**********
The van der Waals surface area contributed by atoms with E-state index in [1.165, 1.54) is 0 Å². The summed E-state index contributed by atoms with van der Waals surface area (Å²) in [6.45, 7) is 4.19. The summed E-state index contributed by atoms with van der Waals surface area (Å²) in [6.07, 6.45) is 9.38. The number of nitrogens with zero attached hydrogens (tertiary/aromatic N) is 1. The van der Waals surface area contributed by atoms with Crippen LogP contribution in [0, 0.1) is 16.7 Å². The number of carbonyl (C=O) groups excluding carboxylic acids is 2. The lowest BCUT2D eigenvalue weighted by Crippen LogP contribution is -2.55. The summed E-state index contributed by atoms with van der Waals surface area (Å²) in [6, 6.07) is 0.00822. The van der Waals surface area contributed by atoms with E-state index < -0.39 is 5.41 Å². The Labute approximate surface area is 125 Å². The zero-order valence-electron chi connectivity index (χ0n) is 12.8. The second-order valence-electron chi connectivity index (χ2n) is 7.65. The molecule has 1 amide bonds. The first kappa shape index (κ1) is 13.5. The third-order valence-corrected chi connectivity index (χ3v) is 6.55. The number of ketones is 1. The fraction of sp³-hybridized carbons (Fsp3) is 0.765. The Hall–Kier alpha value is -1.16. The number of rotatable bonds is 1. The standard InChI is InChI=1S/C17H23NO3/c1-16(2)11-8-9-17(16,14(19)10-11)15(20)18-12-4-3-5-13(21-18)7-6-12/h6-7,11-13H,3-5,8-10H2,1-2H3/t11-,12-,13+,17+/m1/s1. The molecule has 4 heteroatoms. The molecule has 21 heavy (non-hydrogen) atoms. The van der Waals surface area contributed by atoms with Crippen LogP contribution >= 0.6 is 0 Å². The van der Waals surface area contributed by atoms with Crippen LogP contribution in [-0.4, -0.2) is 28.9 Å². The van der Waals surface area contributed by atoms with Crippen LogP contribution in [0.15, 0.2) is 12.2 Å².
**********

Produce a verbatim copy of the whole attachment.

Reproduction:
The van der Waals surface area contributed by atoms with E-state index in [1.165, 1.54) is 0 Å². The summed E-state index contributed by atoms with van der Waals surface area (Å²) in [6.45, 7) is 4.19. The summed E-state index contributed by atoms with van der Waals surface area (Å²) in [6.07, 6.45) is 9.38. The number of nitrogens with zero attached hydrogens (tertiary/aromatic N) is 1. The van der Waals surface area contributed by atoms with Crippen LogP contribution in [0, 0.1) is 16.7 Å². The number of carbonyl (C=O) groups excluding carboxylic acids is 2. The lowest BCUT2D eigenvalue weighted by Crippen LogP contribution is -2.55. The summed E-state index contributed by atoms with van der Waals surface area (Å²) in [6, 6.07) is 0.00822. The van der Waals surface area contributed by atoms with E-state index < -0.39 is 5.41 Å². The Labute approximate surface area is 125 Å². The zero-order valence-electron chi connectivity index (χ0n) is 12.8. The second-order valence-electron chi connectivity index (χ2n) is 7.65. The molecule has 1 amide bonds. The first kappa shape index (κ1) is 13.5. The third-order valence-corrected chi connectivity index (χ3v) is 6.55. The number of ketones is 1. The fraction of sp³-hybridized carbons (Fsp3) is 0.765. The Hall–Kier alpha value is -1.16. The number of rotatable bonds is 1. The standard InChI is InChI=1S/C17H23NO3/c1-16(2)11-8-9-17(16,14(19)10-11)15(20)18-12-4-3-5-13(21-18)7-6-12/h6-7,11-13H,3-5,8-10H2,1-2H3/t11-,12-,13+,17+/m1/s1. The molecule has 4 heteroatoms. The molecule has 21 heavy (non-hydrogen) atoms. The van der Waals surface area contributed by atoms with Crippen LogP contribution >= 0.6 is 0 Å². The van der Waals surface area contributed by atoms with Crippen LogP contribution in [-0.4, -0.2) is 28.9 Å². The van der Waals surface area contributed by atoms with Crippen LogP contribution in [0.15, 0.2) is 12.2 Å².